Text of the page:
Recommended fertilizers for Philodendron brandtianum:
- Elm Dirt Plant Juice Organic Fertilizer
- Houseplant Resource Center Liquid Fertilizer for Houseplants
- Instant Biologics Instant Plant Food (Fizzing Nutrient Tablets)
Pruning a Philodendron brandtianum generally shouldn’t be necessary, although you can of course remove dead or unsightly leaves.
If you do decide to prune (like if your plant has become too tall for your liking), be sure to have a look at the section on propagation below to find out how to grow a brand new Philo for free using the clippings.
Dividing or repotting
Because this species doesn’t tend to produce many offsets, it’s not the ideal candidate for division. Instead, if your Philodendron brandtianum has outgrown its planter, it’s best to move it one pot size up.
Repotting is ideally done during springtime, and it’s also a good time to refresh your plant’s soil.
Really don’t want to go for a bigger pot? Although it’s not my favorite option, it’s also possible to prune your Philo’s stems and roots somewhat, helping to keep it more manageable. The plant might sulk for a few weeks after such an invasive operation, but with the right care, it should perk back up eventually.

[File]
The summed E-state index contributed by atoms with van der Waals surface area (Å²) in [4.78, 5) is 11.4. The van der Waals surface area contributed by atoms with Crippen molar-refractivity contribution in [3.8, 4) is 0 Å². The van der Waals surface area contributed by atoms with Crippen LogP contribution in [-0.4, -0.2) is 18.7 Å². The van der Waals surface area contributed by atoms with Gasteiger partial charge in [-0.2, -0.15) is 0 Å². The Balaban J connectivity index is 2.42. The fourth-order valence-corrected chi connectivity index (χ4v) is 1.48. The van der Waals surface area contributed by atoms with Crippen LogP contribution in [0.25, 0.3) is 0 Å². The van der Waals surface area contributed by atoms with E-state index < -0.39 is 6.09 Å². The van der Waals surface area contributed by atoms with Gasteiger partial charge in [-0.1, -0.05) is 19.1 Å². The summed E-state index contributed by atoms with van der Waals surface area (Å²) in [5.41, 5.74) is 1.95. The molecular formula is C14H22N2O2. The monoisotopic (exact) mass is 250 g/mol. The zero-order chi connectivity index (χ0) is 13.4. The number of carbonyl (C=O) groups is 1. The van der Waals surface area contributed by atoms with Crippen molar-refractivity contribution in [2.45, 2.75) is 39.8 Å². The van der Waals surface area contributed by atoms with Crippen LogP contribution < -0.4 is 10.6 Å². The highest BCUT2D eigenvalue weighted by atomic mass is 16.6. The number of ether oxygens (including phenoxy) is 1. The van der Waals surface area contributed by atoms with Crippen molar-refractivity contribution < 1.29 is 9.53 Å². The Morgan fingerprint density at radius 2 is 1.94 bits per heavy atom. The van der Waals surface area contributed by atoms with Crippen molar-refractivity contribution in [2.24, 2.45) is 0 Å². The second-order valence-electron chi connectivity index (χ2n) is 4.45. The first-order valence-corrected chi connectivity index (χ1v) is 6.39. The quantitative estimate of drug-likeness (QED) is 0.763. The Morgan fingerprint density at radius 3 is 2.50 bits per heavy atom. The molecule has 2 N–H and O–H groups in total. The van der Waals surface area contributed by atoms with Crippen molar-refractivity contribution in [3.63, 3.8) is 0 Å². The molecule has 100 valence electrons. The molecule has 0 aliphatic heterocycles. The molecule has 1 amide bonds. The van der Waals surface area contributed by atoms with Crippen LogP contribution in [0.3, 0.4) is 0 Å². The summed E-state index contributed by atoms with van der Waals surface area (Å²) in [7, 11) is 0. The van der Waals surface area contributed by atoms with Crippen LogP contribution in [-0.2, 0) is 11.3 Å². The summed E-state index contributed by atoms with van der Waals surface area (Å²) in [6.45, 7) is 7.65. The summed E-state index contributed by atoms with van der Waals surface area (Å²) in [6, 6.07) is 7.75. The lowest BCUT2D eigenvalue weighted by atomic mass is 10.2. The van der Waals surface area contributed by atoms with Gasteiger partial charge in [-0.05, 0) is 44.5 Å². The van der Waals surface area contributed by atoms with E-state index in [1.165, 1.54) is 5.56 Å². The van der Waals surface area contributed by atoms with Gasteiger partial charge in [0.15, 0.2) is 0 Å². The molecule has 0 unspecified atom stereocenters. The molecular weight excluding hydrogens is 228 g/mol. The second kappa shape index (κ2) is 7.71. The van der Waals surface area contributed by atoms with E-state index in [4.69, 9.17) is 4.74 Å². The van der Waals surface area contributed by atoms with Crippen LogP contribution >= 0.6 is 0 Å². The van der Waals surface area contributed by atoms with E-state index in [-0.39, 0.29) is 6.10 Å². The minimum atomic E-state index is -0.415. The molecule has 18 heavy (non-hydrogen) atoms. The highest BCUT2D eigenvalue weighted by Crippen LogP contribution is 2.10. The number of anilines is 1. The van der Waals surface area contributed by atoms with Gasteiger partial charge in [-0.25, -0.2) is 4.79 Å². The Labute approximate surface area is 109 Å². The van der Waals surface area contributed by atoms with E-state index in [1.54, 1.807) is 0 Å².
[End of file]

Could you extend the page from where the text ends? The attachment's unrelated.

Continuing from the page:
Propagating Philodendron brandtianum
One of the great things about vining climbers like this species is that they’re a breeze to multiply. Propagating Philodendron brandtianum can be as simple as snipping a piece of stem with some leaves off an existing plant and placing them in water for a few weeks to root!
After this, you can pop the rooted cutting into some suitable soil and voilà, you’ve got a whole new Philodendron Brandi.
If you prefer not to propagate in water, you can also plant your cutting directly in soil, pure perlite with a layer of water, or moist sphagnum moss. Keep the medium lightly moist and be sure to put the whole thing in a nice and warm (but not sunny) location for the best results.
Keep in mind that propagating any houseplant can take significantly longer during the cool and dark winter months than in summer. Just be patient; as long as the cutting isn’t dying off, it can still root.
Is Philodendron brandtianum toxic to cats and dogs?
Like other members of the family Araceae, Philodendron brandtianum is considered mildly toxic. This is due to the presence of calcium oxalate crystals in the leaves, which can cause swelling and irritation to the lips and mouth when chewed.
So while you won’t have to worry about your furry friend being seriously harmed if it gets into your Philodendron, it’s still best to keep this plant out of their reach to prevent issues.